Cobra/Locust/Bow – These three complementary movements are centered on strengthening the back. You alternately tense and rest the muscles and ligaments that support the spine. This is an advanced posture so go easy and rest in between. The Cobra/Locust/Bow is yoga at its finest.

Head to Knee Forward Bend (Also known as alternate Leg Stretches) - This is a wonderful asana that may take you years to master, but every time you do it your back will benefit.

Spinal Twist – this was the exercise Richard Hittleman suggested most often to bolster the back. He unfailingly emphasized the importance of a supple spine.

There are many more yogic asanas that can help tone, strengthen and stretch out the important bones and muscles of our back. Attending a yoga class is a great way to learn this valuable tool to back health. Regular yoga classes can teach you the proper way to do the postures and connect you with other people who are interested in not only the physical but also the emotional and spiritual components of this five thousand year old practice. Once you learn the postures you can practice at home so that you are helping yourself stay young and fit every day.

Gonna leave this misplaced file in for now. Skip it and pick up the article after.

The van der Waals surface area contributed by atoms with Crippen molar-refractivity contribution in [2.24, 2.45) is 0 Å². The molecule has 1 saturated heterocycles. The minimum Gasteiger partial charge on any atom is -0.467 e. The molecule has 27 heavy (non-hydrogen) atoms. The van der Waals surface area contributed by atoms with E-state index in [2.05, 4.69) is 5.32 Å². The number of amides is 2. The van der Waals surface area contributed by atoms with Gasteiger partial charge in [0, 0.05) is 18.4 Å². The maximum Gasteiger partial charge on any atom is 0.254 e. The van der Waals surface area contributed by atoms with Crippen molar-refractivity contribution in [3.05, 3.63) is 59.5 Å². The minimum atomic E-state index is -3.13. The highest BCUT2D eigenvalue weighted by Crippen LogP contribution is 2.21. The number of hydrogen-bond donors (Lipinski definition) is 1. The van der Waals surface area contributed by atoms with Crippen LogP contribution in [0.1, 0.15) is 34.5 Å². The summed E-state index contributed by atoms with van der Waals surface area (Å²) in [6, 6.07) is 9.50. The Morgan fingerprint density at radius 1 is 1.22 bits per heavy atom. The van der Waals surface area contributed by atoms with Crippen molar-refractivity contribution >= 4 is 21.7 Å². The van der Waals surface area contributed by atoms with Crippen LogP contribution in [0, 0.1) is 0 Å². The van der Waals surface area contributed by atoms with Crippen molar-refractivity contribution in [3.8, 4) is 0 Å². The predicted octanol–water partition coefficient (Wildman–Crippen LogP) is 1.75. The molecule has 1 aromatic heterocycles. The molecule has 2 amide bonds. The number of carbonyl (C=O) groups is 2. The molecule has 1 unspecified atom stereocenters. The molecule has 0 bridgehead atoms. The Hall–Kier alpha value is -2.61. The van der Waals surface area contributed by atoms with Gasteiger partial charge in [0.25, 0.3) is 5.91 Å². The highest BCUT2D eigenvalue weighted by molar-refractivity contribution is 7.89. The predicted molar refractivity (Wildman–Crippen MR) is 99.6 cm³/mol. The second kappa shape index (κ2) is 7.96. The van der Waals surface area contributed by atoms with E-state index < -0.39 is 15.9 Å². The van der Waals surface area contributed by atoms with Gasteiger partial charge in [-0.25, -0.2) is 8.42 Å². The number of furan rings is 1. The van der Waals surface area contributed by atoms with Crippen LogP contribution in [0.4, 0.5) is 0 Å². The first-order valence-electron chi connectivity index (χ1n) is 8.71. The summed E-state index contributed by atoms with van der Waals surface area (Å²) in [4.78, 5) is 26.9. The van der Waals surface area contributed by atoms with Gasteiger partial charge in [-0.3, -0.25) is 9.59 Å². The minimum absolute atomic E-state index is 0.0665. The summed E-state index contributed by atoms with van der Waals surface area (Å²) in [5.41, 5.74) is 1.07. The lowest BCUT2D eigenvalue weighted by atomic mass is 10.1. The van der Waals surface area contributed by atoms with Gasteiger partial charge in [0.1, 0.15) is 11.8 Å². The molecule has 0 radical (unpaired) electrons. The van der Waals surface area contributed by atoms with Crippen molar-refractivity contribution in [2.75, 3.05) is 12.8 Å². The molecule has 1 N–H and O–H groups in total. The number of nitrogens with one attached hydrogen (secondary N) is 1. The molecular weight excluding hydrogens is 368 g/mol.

Our modern lives are busy and filled with much sitting around and lots of stressors. Our bodies and especially our backs take that inactivity and stress and do their best to keep us going. The wise and ancient practice of yoga can help keep our backs limber and our spirit strong.

© Copyright – Aura Wellness Center – Publications Division

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Wednesday, April 05, 2017

Conflicting Yoga Teacher Instructions - “But Another Instructor Told Me…”

valued guidance
By Kathryn Boland

Have you ever had an instructor give you guidance that conflicts with what another has told you? Have you ever had a student tell you that you’re doing that, or learned something in your continuing education that contradicts what you’ve previously learned? A strength of the yoga world is our multiple perspectives and styles of practice.